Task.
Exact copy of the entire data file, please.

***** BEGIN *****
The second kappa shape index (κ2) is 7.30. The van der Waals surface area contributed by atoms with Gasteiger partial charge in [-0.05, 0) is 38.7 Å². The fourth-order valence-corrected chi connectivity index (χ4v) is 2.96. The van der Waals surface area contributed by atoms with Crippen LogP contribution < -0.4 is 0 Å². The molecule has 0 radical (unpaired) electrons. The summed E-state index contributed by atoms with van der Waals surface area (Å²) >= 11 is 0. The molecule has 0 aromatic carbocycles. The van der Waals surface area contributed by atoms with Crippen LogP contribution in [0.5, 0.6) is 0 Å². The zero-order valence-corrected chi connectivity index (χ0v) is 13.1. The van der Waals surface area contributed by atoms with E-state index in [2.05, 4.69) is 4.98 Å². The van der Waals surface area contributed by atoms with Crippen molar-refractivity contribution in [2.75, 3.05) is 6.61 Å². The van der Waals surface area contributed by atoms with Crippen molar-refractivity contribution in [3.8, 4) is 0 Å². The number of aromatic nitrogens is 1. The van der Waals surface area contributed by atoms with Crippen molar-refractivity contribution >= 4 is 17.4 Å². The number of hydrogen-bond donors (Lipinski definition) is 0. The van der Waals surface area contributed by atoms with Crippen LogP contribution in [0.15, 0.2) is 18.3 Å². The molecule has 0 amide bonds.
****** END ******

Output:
The second kappa shape index (κ2) is 7.30. The van der Waals surface area contributed by atoms with Gasteiger partial charge in [-0.05, 0) is 38.7 Å². The fourth-order valence-corrected chi connectivity index (χ4v) is 2.96. The van der Waals surface area contributed by atoms with Crippen LogP contribution < -0.4 is 0 Å². The molecule has 0 radical (unpaired) electrons. The summed E-state index contributed by atoms with van der Waals surface area (Å²) >= 11 is 0. The molecule has 0 aromatic carbocycles. The van der Waals surface area contributed by atoms with Crippen LogP contribution in [0.5, 0.6) is 0 Å². The zero-order valence-corrected chi connectivity index (χ0v) is 13.1. The van der Waals surface area contributed by atoms with E-state index in [2.05, 4.69) is 4.98 Å². The van der Waals surface area contributed by atoms with Crippen molar-refractivity contribution in [2.75, 3.05) is 6.61 Å². The van der Waals surface area contributed by atoms with Crippen molar-refractivity contribution in [3.8, 4) is 0 Å². The number of aromatic nitrogens is 1. The van der Waals surface area contributed by atoms with Crippen molar-refractivity contribution >= 4 is 17.4 Å². The number of hydrogen-bond donors (Lipinski definition) is 0. The van der Waals surface area contributed by atoms with Crippen LogP contribution in [0.15, 0.2) is 18.3 Å². The molecule has 0 amide bonds.